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Hindutva and Police Violence Have AMU Students Bleeding for an 80-Year-Old Portrait

VICE spoke to students who were on the scene at Aligarh Muslim University.
Students protesting at Aligarh Muslim University today. Image: Lubna Irfan

Aligarh Muslim University has been a place of debate and political activism since its inception, but it's now at the epicentre of escalating violence—most recently the clashes between police and students yesterday, in which up to 41 people were injured.

The backdrop to the altercation was when 20 activists from the Hindu Yuva Vahini and other fringe Hindutva groups assembled at the Bab-e-Syed gate of AMU around 3 PM. Witnesses told VICE they were armed with hockey sticks and guns. Their overt demands were the removal of a portrait of Mohammad Ali Jinnah, Pakistan’s founder and a life member of the Students’ Union, from the union building.


A day earlier, BJP MP Satish Gautam had written to AMU’s Vice Chancellor, demanding the removal of the portrait. Today, Chief Minister Yogi Adityanath reinforced this demand during an interview, even while he promised an inquiry into the violence by tomorrow, May 4.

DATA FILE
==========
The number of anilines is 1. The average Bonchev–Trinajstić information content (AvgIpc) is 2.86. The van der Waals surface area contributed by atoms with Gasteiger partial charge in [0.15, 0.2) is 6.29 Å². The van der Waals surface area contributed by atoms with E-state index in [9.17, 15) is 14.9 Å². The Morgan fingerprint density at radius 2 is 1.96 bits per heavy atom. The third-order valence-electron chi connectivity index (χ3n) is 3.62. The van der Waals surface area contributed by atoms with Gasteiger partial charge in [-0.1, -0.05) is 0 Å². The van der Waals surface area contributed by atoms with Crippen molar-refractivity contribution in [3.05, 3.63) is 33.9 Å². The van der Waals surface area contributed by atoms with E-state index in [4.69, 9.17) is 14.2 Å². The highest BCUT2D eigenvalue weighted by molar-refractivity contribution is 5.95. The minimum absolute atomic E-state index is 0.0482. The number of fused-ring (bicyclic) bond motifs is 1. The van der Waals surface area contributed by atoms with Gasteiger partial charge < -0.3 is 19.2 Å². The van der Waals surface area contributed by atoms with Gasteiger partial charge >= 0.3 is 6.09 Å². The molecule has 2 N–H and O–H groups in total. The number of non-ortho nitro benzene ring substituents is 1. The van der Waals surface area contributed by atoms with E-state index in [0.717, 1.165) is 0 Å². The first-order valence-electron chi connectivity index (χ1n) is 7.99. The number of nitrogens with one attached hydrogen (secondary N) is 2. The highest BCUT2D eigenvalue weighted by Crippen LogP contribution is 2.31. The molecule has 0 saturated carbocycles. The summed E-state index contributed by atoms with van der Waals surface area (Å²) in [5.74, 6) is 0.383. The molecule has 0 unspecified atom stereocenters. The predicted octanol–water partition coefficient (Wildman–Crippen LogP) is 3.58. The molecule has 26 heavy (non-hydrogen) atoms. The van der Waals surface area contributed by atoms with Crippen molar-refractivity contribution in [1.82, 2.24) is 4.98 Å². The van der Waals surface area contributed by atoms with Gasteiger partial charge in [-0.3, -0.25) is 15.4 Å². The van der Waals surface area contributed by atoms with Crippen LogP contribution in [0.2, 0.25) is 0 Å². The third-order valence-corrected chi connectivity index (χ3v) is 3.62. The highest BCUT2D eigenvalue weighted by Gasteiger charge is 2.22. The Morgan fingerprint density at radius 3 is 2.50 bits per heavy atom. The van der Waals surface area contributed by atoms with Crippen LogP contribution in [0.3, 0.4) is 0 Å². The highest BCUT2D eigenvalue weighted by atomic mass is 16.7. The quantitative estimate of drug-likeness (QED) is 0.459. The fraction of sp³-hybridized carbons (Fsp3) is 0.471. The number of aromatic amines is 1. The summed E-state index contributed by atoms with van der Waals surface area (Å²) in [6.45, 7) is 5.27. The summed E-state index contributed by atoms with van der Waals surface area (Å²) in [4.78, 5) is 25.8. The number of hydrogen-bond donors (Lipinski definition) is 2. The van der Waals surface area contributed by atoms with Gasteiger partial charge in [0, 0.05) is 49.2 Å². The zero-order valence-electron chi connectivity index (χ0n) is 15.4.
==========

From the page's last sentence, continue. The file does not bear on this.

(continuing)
AMU students protesting the events of May 2 at the Bab-e-Syed today.

However, AMU students told VICE they believed the groups were attempting to cash in on the media attention around former Vice President Hamid Ansari’s campus visit (he had arrived an hour earlier, to receive a lifetime membership to the Student’s Union). The same day, it was reported that Adityanath told members of the Hindu Yuva Vahini, which he founded, that the organisation would return to its full strength during a visit to Gorakhpur.

Student Riad Azam told VICE that the saffron groups at the Bab-e-Syed, the main gate, began chanting “Jai Sri Ram”, "Hindustan mein rehna hoga, Vande Mataram Kehna Hoga", and “Remove Jinnah portrait”. They also burned an effigy of Jinnah. A university security officer was threatened at gunpoint and witnesses claim shots were fired in the air.

Around 4 PM, students decided to march to the nearby Dodhpur police station to demand that an FIR be filed against the activists, and Satish Gautam. They were intercepted en route, with a lathi charge by the UP police.

Student Union president Mashkoor Ahmad Usmani, who said he was injured and knocked unconscious during the charge, spoke to us over the phone. “The police’s role in this whole affair is very strange,” he said. “They deliberately lathi-charged on the students who were demanding an FIR against these groups. These people had fired in the university campus using illegal weapons and the police just let them go without filing an FIR?”


“One student received injuries on the head, while many others received major injuries. They were admitted to the university hospital,” Usmani said. According to reports 13 police were also injured. Usmani added, “I personally see this as their reaction to Hamid Ansari being made a life member of the Students Union. Those hooligans came out with hockey sticks, katte [sawed-off shotguns] and tamanche [crude guns], scaring the students going to their classes, and it’s us who ended with broken legs and hands.” The university cancelled Ansari’s felicitation.